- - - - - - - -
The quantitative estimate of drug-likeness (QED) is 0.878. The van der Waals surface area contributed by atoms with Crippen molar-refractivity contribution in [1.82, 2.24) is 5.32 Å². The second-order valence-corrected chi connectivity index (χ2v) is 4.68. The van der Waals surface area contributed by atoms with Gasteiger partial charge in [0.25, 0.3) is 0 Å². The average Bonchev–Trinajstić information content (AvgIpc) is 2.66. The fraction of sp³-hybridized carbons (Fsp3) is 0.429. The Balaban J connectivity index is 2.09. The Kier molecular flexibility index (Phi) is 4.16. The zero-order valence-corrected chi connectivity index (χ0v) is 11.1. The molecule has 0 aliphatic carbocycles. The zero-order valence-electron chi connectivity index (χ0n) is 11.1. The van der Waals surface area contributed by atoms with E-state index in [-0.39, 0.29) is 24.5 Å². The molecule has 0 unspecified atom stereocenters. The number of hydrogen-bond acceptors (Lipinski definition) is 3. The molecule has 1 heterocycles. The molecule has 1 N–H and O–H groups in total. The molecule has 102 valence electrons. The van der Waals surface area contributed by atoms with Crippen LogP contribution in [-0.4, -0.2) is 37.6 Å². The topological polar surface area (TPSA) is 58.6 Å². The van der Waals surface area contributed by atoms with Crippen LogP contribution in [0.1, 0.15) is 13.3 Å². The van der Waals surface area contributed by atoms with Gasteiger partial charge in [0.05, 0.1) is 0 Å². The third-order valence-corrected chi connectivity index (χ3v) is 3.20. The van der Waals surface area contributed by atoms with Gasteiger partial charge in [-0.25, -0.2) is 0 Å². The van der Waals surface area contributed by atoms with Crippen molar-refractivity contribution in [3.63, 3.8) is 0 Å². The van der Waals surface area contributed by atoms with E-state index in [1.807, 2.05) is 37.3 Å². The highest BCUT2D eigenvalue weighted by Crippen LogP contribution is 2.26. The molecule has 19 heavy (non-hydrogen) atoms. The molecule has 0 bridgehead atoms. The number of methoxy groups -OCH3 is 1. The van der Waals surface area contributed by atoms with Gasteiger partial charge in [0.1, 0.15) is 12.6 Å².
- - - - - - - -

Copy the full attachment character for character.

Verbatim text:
The quantitative estimate of drug-likeness (QED) is 0.878. The van der Waals surface area contributed by atoms with Crippen molar-refractivity contribution in [1.82, 2.24) is 5.32 Å². The second-order valence-corrected chi connectivity index (χ2v) is 4.68. The van der Waals surface area contributed by atoms with Gasteiger partial charge in [0.25, 0.3) is 0 Å². The average Bonchev–Trinajstić information content (AvgIpc) is 2.66. The fraction of sp³-hybridized carbons (Fsp3) is 0.429. The Balaban J connectivity index is 2.09. The Kier molecular flexibility index (Phi) is 4.16. The zero-order valence-corrected chi connectivity index (χ0v) is 11.1. The molecule has 0 aliphatic carbocycles. The zero-order valence-electron chi connectivity index (χ0n) is 11.1. The van der Waals surface area contributed by atoms with E-state index in [-0.39, 0.29) is 24.5 Å². The molecule has 0 unspecified atom stereocenters. The number of hydrogen-bond acceptors (Lipinski definition) is 3. The molecule has 1 heterocycles. The molecule has 1 N–H and O–H groups in total. The molecule has 102 valence electrons. The van der Waals surface area contributed by atoms with Crippen LogP contribution in [-0.4, -0.2) is 37.6 Å². The topological polar surface area (TPSA) is 58.6 Å². The van der Waals surface area contributed by atoms with Crippen LogP contribution in [0.1, 0.15) is 13.3 Å². The van der Waals surface area contributed by atoms with Gasteiger partial charge in [0.05, 0.1) is 0 Å². The third-order valence-corrected chi connectivity index (χ3v) is 3.20. The van der Waals surface area contributed by atoms with Gasteiger partial charge in [-0.25, -0.2) is 0 Å². The van der Waals surface area contributed by atoms with Crippen molar-refractivity contribution in [3.63, 3.8) is 0 Å². The van der Waals surface area contributed by atoms with E-state index in [1.807, 2.05) is 37.3 Å². The highest BCUT2D eigenvalue weighted by Crippen LogP contribution is 2.26. The molecule has 19 heavy (non-hydrogen) atoms. The molecule has 0 bridgehead atoms. The number of methoxy groups -OCH3 is 1. The van der Waals surface area contributed by atoms with Gasteiger partial charge in [0.1, 0.15) is 12.6 Å².